The transition out of inpatient care can be one of the hardest times in a person’s recovery from addiction. This is why having the support of loving friends and family members is so important, especially after leaving residential treatment. Below are several ways you can help a friend who is currently transitioning out of inpatient care and into living their life in recovery.
Don’t Leave Them Alone
Many individuals think they can handle leaving inpatient treatment and going back to their homes are apartments where they live alone. It is extremely important to stress that this is not a beneficial choice after being in a program where one was monitored 24/7; in fact, many doctors will not approve the release of someone in residential care until they know the individual will be staying with someone else. Therefore, you can offer to have your friend stay with you until they become more stable in their recovery.
You may decide instead to stay in your friend’s home or apartment until they no longer need you to do so. Either way, it is important to avoid leaving your friend alone for long periods of time. If this occurs, they will have a higher potential of falling to overdose. According to the Substance Abuse and Mental Health Services Administration, “The risk of suicide is significantly elevated among people who abuse alcohol and drugs” and among those in and just leaving treatment as well. If you stay with your friend––or allow them to stay with you––you can guard against these two, extremely dangerous outcomes.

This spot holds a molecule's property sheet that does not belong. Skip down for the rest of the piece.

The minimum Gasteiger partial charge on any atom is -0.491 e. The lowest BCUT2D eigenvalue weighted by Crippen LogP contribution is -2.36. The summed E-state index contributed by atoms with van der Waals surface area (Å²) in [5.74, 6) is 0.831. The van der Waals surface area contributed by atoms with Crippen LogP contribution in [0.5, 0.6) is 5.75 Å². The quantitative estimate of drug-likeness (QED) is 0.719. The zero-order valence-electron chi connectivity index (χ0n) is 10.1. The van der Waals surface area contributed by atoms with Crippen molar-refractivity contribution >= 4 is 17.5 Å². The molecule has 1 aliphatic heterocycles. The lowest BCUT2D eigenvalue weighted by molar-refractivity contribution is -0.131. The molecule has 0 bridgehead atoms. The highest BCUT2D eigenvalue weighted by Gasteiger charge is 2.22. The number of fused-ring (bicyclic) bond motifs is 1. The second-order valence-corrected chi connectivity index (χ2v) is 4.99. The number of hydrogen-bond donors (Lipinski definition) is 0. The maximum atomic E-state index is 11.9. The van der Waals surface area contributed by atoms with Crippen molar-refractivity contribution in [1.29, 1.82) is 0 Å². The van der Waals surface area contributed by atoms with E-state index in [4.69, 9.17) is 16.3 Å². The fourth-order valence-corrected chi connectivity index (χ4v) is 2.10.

Individuals in addiction treatment learn about the issues associated with triggers and how certain objects, people, and places can cause them to feel cravings for their drug of choice. Before they come home, it is important to ensure that their apartment or house is free of anything that may trigger them, including paraphernalia associated with their drug abuse. They often will not be able to perform this act themselves, and doing it for them can make their transition easier
Pick Up the Slack
Your friend will likely need help getting acclimated back to their life. And especially if they are continuing to seek treatment (in an outpatient center or another capacity) after their residential care is over, it may be overwhelming for them to take on all their regular responsibilities again.
In order to minimize these issues, you can pick up the slack by offering to make and bring over food, pick up or watch their children, help clean their house, or do a number of other things that need to be done.
Listening is one of the most important things you can do for your friend. They may be having trouble reconciling all the changes that are occurring or they may just need someone to be there for them as they work through their recovery.
By listening, you can show them not only that you care about their needs but that you also support all the hard work they are doing by attending treatment and beginning their transition out of inpatient care.